Chapter V (p. 162-214) finally deals with the Meissen pipe production from 1790 under the influence of the so-called health pipe, which refers to the pipe with a moisture bag or moisture trap. It is a pipe bowl of the Holländische Sorte, so based on the Gouda clay pipe with oval bowl, but with a short stem (fig. 6). In that period the factory was headed by Camillo Count Marcolini-Ferretti (1739-1814) since 1774, about the time that Höroldt and Kändler died. Marcolini remains in office until 1814, but is manager rather than artistic director. It is the time of the so-called Sanitätsgeschirr, porcelain whose glaze is no longer lead-containing. Consumers have become significantly more critical of their health and attach importance to the Bleifreie Gesundheitsporzellan. It is the first time that the adverse effect of lead in porcelain has been mentioned in pipe literature.
During that period, the design aspect of the tobacco pipes gradually ebbs away, taken over by the painted decorations. The factory has now grown to about a hundred painters with a palette of 35 colours. The volume of pipe production has increased tenfold compared to the eighteenth century, production is then about 1500 pipe bowls per year. Most paintings are characterized by a silhouette-like contour that contrasts with the white porcelain background (168). The band (all over the bowl) holding the lid that replaces the metal in the pipe bowl is also part of the pursuit of health. Gradually we see the dawning of the period in which the Königliche Porzellan Manufaktur in Berlin begins to dominate. This factory produces approximately one million pipe bowls per year, half of which are sold as white goods to be painted elsewhere. This immense activity quickly puts the Könichlichen Sächsischen Porzellan-Manufaktur in the shade.
In short, that’s how we can summarize the book. If we compare the new edition with Morgenroth 1989, we see that knowledge has increased tremendously in thirty years. After the first porcelain book, Morgenroth has energetically continued to gather facts to further unravel and understand the German porcelain production. This has led to a great result, in several respects. With the new information, many thoughts have evolved into well-defined knowledge, which in turn has led to new hypotheses and additional conclusions. Thanks to this new work, we are able to understand the history of the porcelain pipe and place it in the general porcelain production of the eighteenth and early nineteenth century. Moreover, it is now related to the big names from the history of the famous Porzellan-Manufaktur of Meissen. The four protagonists are Böttger, Kändler and Höroldt and then Marcolini, who each in their own were decisive in the appearance of the noble product of the royal porcelain factory Meissen. Around these four directors was the countless crew of deserving modellers and skilled painters who actually created the product because they realized the serial production. Inevitably, in the last chapter you sense that Morgenroth loses his interest with the painted Stummel of the post-Napoleonic era. Although the history is beautifully described, the passion for colour and form has faded.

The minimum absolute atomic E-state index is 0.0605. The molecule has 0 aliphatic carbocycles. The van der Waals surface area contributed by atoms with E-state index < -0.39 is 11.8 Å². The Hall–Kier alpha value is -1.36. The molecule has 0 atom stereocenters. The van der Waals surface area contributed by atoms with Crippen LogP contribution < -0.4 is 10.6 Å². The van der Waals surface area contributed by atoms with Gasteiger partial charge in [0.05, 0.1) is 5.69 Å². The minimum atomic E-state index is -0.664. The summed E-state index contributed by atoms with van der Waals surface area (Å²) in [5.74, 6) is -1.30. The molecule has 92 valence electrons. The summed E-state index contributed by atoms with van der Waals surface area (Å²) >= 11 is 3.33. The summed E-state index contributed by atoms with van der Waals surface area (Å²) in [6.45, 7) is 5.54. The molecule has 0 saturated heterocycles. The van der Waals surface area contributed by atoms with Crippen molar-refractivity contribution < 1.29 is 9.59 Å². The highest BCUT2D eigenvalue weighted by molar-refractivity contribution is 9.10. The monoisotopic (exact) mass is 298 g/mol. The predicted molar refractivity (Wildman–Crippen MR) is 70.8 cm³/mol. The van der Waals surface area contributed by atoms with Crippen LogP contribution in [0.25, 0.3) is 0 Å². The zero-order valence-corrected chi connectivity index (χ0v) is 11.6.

It turned out to be possible to write this book thanks to the unique fact that almost the complete factory archive of the Meissen factory has been preserved. This corporate archive shows unprecedented detail from the date of each new design to the personal background of the staff. It also becomes clear that this leading company has given the impetus to the product development as it has happened, even with the porcelain pipe, a development that is clearly unfolded in this book.